If you are regularly repairing something, it means you are not maintaining it properly.

    The state of vehicles is #1 cause of accidents, followed by the quality of roads.

    #4. Even in the city, I never drove after 10pm. I grounded myself at 10pm, even if it meant sleeping in the office.
    After 10pm, the number of drivers impaired by alcohol increases. One of my friends was killed by a car that just drove into him whilst he was at a stop sign.

    #5. I never travelled by car during public holidays. I did not take journeys to rural areas, or anywhere. I always stayed at home.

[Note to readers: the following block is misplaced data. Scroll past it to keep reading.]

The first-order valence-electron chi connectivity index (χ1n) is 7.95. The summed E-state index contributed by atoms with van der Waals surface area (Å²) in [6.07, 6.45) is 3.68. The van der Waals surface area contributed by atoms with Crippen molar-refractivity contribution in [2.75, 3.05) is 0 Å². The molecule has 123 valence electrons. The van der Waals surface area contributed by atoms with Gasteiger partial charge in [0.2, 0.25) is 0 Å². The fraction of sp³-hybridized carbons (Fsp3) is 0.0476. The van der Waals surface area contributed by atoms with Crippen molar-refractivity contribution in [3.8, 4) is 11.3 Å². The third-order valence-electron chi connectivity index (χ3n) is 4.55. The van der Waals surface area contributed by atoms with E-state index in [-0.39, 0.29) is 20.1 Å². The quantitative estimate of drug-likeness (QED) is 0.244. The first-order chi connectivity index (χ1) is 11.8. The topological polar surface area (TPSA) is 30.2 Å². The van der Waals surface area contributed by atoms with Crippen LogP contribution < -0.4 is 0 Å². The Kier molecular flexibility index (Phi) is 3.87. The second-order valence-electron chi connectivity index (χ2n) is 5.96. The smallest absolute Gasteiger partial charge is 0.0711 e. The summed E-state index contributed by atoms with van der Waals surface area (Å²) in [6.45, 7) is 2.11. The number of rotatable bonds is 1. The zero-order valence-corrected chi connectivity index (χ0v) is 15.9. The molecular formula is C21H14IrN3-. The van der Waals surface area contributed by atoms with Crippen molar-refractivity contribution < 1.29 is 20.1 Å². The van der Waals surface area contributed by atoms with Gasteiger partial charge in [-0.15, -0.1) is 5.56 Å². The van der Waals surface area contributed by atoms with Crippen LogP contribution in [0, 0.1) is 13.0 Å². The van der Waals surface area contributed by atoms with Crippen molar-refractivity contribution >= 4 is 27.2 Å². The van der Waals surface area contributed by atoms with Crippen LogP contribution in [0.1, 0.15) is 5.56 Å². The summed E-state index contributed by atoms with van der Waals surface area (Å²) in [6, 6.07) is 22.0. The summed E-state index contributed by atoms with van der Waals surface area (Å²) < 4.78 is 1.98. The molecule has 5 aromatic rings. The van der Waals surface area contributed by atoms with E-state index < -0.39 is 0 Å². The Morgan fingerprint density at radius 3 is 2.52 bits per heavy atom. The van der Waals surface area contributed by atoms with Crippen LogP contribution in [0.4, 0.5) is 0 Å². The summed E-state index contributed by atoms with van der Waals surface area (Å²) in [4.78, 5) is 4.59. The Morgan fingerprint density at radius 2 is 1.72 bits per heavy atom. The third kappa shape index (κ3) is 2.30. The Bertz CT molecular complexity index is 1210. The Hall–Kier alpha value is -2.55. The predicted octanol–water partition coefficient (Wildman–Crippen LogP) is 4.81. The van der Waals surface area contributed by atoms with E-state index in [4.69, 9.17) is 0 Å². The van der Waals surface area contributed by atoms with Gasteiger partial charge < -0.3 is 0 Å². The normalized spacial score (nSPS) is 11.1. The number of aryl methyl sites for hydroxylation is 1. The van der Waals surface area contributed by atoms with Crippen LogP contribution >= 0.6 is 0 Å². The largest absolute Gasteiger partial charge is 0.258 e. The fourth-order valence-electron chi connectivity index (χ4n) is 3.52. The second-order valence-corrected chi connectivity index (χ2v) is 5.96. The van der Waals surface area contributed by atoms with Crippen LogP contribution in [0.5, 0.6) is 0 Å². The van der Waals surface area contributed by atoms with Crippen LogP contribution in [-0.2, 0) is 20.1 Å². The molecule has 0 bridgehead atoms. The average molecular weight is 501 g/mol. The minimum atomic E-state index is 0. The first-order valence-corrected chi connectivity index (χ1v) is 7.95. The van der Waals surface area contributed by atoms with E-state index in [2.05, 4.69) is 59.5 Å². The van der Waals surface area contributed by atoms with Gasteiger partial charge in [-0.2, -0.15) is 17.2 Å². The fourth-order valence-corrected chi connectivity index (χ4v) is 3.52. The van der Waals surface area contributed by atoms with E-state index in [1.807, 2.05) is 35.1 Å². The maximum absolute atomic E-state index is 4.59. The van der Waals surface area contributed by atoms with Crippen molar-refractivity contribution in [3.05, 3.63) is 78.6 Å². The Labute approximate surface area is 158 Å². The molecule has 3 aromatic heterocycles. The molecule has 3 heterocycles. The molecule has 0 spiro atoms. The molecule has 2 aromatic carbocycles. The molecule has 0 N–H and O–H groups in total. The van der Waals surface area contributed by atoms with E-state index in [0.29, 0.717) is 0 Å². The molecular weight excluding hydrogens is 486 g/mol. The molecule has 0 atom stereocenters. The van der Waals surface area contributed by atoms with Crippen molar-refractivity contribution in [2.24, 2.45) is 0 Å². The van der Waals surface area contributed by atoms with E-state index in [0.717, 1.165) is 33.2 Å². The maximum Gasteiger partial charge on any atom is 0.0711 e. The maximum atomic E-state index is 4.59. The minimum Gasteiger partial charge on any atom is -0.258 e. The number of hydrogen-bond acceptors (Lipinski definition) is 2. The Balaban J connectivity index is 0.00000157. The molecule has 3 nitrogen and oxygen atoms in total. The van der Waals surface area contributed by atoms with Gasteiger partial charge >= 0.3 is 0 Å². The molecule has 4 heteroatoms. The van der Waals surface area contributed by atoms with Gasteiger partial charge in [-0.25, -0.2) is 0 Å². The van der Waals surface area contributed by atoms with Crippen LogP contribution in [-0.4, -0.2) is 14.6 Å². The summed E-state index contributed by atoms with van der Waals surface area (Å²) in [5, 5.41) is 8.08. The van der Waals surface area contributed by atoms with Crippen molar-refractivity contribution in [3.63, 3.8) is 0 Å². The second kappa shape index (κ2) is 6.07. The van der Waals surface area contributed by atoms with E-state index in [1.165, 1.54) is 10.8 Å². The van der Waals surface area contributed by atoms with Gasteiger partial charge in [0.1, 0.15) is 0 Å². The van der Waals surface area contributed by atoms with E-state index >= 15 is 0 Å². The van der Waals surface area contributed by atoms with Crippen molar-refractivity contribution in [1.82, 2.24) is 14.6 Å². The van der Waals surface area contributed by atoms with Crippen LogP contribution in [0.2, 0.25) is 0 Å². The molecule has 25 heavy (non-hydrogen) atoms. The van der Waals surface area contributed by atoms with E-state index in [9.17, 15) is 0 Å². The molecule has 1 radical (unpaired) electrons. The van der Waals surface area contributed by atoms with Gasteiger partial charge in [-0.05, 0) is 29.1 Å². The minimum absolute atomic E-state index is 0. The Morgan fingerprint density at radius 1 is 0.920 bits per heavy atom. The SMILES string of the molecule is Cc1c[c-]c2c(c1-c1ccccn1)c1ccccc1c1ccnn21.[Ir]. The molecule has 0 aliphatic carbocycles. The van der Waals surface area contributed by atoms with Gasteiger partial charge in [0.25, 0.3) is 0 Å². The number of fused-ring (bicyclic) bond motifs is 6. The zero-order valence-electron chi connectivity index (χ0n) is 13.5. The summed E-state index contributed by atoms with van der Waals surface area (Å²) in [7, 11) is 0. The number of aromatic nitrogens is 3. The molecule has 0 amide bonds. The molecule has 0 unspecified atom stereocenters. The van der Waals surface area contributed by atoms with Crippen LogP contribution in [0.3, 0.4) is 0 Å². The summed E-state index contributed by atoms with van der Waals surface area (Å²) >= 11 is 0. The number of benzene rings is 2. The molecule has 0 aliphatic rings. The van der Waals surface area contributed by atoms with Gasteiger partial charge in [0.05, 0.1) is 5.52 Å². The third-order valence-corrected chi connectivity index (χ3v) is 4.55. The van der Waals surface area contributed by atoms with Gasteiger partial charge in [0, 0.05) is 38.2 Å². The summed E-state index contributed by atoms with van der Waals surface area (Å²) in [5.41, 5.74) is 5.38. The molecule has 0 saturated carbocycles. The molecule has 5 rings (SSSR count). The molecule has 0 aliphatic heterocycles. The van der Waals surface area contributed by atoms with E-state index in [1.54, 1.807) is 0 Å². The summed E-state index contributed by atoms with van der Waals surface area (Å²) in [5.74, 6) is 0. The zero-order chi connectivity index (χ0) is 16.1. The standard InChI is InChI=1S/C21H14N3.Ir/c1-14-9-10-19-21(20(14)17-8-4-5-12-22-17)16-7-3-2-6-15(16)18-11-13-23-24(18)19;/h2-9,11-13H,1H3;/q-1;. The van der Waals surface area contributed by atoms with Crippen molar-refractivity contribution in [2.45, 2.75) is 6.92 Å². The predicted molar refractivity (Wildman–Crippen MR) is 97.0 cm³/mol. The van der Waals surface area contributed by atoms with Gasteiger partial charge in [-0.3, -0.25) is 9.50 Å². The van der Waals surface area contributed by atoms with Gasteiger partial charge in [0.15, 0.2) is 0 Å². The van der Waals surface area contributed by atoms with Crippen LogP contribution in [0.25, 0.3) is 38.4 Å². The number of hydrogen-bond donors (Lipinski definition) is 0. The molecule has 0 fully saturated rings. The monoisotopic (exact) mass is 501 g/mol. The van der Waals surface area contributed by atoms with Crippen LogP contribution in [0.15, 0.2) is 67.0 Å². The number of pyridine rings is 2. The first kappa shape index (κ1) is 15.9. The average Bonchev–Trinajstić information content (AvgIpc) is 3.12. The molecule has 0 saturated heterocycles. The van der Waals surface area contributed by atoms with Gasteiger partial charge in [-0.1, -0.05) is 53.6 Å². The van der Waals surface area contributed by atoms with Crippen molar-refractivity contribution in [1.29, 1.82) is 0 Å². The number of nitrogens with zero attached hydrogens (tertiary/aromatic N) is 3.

If I planned to go somewhere, I left before the actual holiday started and returned before it ended.
    The statistics of road carnage during public holidays across Africa, are completely off the charts.

    #6. I never had a problem with drinking, because I don’t drink. I’m not saying you should not drink, I’m just telling you that I don’t drink. You do with your life what you think best.
    This speaks for itself.

    I would like your comments on why I came up with each of these principles.

    Reply
  6. Strive Masiyiwa Post author

    Irene writes,

    It really pains me when I am subjected to this dangerous driving by these selfish drivers who don’t care about others, breaking every rule of the road.

    My reply,
    It never stops to stagger me how many people do not take “mandatory third party insurance” in Africa. More than 50% of the cars are uninsured. This endangers the lives of others.